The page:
Cold Test Results

For the testing of PSUs, we are using high precision electronic loads with a maximum power draw of 2700 Watts, a Rigol DS5042M 40 MHz oscilloscope, an Extech 380803 power analyzer, two high precision UNI-T UT-325 digital thermometers, an Extech HD600 SPL meter, a self-designed hotbox and various other bits and parts. For a thorough explanation of our testing methodology and more details on our equipment, please refer to our How We Test PSUs - 2014 Pipeline post.

The Corsair CM450M makes a borderline pass through our efficiency test, just meeting the standards required for 80Plus Gold certification. The energy conversion efficiency reaches 92.1% at 50% load. An average conversion efficiency of 90.2% is achieved within the nominal load range (20% to 100% of the unit's capacity). It seemingly does not perform very well at very low loads, with a conversion efficiency of just 76.1% at 5% load. That however corresponds to an actual load of just 23 Watts and more powerful units would likely fare far worse at so low a load. With a load of 45 Watts, a fairly reasonable figure for the idling state of an average home PC, the conversion efficiency jumps to 83.5%.

As the power output of the CM450M is low and the conversion efficiency is high, it does not have high cooling requirements. Our testing results are not surprising, as the little 450W PSU maintains very low operating temperatures even when heavily loaded. The cooling fan does remain inaudible across most of the load range but it increases its speed at higher loads, reaching audible (but not intrusive) figures. 

The Corsair CS450M PSU Hot Test Results
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  • kmmatney - Wednesday, June 10, 2015 - link

    Just get an adapter to convert a 4-pin Molex to another PCI power connector. From the specs: ""For a system using a single Radeon R9 270 graphics card AMD specifies a minimum of a 500 Watt or greater system power supply. The power supply should also have a maximum combined +12 Volt continuous current rating of 28 Amps or greater and have at least one 6-pin PCI Express supplementary power connectors"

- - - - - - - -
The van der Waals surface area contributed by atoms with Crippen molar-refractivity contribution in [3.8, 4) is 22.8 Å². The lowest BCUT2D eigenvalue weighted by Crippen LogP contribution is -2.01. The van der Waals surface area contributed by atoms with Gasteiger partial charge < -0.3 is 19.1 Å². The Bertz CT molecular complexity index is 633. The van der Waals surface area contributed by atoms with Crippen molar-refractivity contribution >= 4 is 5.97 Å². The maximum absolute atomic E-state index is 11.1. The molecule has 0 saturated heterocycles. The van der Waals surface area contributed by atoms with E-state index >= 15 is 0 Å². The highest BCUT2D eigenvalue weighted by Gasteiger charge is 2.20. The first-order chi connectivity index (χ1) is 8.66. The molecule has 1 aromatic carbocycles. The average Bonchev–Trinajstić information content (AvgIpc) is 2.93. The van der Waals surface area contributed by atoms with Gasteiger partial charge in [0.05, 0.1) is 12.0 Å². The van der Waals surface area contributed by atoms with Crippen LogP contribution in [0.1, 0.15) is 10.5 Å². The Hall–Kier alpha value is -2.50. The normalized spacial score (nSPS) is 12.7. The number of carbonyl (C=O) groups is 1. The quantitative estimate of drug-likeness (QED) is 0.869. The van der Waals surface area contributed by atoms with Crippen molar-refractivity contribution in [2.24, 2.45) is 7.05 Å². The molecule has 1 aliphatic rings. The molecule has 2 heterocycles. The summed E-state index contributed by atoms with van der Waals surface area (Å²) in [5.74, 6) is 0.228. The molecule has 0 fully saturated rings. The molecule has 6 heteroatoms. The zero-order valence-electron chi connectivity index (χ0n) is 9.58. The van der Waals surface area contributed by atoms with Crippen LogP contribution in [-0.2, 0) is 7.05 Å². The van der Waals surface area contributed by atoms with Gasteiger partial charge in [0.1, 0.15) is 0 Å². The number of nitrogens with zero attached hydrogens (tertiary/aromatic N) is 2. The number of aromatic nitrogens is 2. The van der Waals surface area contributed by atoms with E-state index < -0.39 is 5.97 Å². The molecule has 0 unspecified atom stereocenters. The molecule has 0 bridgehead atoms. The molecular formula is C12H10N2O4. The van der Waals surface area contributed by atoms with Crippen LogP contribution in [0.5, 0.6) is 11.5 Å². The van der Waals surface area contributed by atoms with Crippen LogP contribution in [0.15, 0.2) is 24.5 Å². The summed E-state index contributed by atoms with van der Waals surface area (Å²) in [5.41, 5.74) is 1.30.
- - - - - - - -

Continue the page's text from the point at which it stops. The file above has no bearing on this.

So it's not 500W, but does have the recommended amount of current available on the 12V line, and I'm sure will be fine due to the quality components inside this PSU.
  • der - Wednesday, June 10, 2015 - link

    Will this replace the legendary Corsair 430W tho?
  • meacupla - Thursday, June 11, 2015 - link

    Why do you think it wouldn't be able to?
    Or any other decent PSU for that matter?
  • Ashinjuka - Wednesday, June 10, 2015 - link

    Just want to add my voice to the chorus of readers thanking AnandTech for listening to us and reviewing more realistic, less "halo-y" power supplies. Keep up the great work!
  • Samus - Wednesday, June 10, 2015 - link

    I'm sure I speak for many people when I say great review and thank you for listening to the AT readers who have requested reviews covering non-1KW+ models.

    The CS450M represents a PSU I think most people here would end up buying for PC's they build for family, friends or even businesses.

    Keep'em coming.
  • Xanavi - Wednesday, June 10, 2015 - link

    Built a Z97/4690K/GTX960 powered by the CX430 v3, it's been great so far!
  • ImSpartacus - Wednesday, June 10, 2015 - link

    What an awesome review.

    It's nice to see Anandtech vet a psu that goes on sale a ton.

    I know I would consider this psu for any future gaming builds that used single 6/8 pin gpus.

    Keep it up. I'd love to hear more about the awesome psus in the ~500w range that most people shop for.
  • haukionkannel - Wednesday, June 10, 2015 - link

    Well, even to HTPC usage would be ok with this card. Quite nice!
  • nmm - Wednesday, June 10, 2015 - link

    So glad to see this review! I've bought 2 of these PSU's (for 27 bucks each after rebates), one in a HTPC I built for my parents and one that's sitting in my closet as a spare. I figured this review might not turn out so well for me since I was able to pick them up for so little, but wow am I pleasantly surprised! I hope you guys manage cover a lot more of these mid-range items that are likely to show up in your typical sub-$1000 PC's. I have no interest in 700+ watt PSU's, and I don't even know anyone who uses one. Hope to see more like this!
  • Peichen - Thursday, June 11, 2015 - link

    I would have bought this unit a month ago when it was on sale for $27 if it came with CS550M's cable set. The larger unit has 2x 3-SATA cables and 2x 6+2-pin PCI Express cables.

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